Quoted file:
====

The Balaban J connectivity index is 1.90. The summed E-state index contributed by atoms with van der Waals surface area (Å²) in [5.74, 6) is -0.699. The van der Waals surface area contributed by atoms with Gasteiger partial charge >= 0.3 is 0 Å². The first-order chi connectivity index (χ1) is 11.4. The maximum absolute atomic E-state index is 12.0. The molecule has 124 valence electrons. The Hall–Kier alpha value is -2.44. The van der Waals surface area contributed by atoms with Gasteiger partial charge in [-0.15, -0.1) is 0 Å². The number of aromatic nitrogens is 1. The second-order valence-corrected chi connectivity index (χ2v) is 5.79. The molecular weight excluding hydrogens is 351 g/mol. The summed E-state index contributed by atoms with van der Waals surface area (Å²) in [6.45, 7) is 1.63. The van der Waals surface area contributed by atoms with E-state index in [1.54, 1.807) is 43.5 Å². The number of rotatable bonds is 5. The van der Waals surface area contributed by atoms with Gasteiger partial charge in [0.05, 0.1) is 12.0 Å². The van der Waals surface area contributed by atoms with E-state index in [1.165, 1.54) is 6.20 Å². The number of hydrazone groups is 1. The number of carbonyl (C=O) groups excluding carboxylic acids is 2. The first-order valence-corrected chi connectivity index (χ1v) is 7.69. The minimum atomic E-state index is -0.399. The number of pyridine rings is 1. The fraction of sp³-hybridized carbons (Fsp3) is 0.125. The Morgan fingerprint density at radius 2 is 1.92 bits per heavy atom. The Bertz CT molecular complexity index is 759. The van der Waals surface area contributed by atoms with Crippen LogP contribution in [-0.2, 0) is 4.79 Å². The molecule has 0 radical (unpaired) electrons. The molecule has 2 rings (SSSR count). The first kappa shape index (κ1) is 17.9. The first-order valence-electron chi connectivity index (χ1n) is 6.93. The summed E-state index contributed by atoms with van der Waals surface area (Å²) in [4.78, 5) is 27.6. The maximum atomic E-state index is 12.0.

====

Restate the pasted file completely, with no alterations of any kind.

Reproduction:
The Balaban J connectivity index is 1.90. The summed E-state index contributed by atoms with van der Waals surface area (Å²) in [5.74, 6) is -0.699. The van der Waals surface area contributed by atoms with Gasteiger partial charge >= 0.3 is 0 Å². The first-order chi connectivity index (χ1) is 11.4. The maximum absolute atomic E-state index is 12.0. The molecule has 124 valence electrons. The Hall–Kier alpha value is -2.44. The van der Waals surface area contributed by atoms with Gasteiger partial charge in [-0.15, -0.1) is 0 Å². The number of aromatic nitrogens is 1. The second-order valence-corrected chi connectivity index (χ2v) is 5.79. The molecular weight excluding hydrogens is 351 g/mol. The summed E-state index contributed by atoms with van der Waals surface area (Å²) in [6.45, 7) is 1.63. The van der Waals surface area contributed by atoms with E-state index in [1.54, 1.807) is 43.5 Å². The number of rotatable bonds is 5. The van der Waals surface area contributed by atoms with Gasteiger partial charge in [0.05, 0.1) is 12.0 Å². The van der Waals surface area contributed by atoms with E-state index in [1.165, 1.54) is 6.20 Å². The number of hydrazone groups is 1. The number of carbonyl (C=O) groups excluding carboxylic acids is 2. The first-order valence-corrected chi connectivity index (χ1v) is 7.69. The minimum atomic E-state index is -0.399. The number of pyridine rings is 1. The fraction of sp³-hybridized carbons (Fsp3) is 0.125. The Morgan fingerprint density at radius 2 is 1.92 bits per heavy atom. The Bertz CT molecular complexity index is 759. The van der Waals surface area contributed by atoms with Crippen LogP contribution in [-0.2, 0) is 4.79 Å². The molecule has 0 radical (unpaired) electrons. The molecule has 2 rings (SSSR count). The first kappa shape index (κ1) is 17.9. The first-order valence-electron chi connectivity index (χ1n) is 6.93. The summed E-state index contributed by atoms with van der Waals surface area (Å²) in [4.78, 5) is 27.6. The maximum atomic E-state index is 12.0.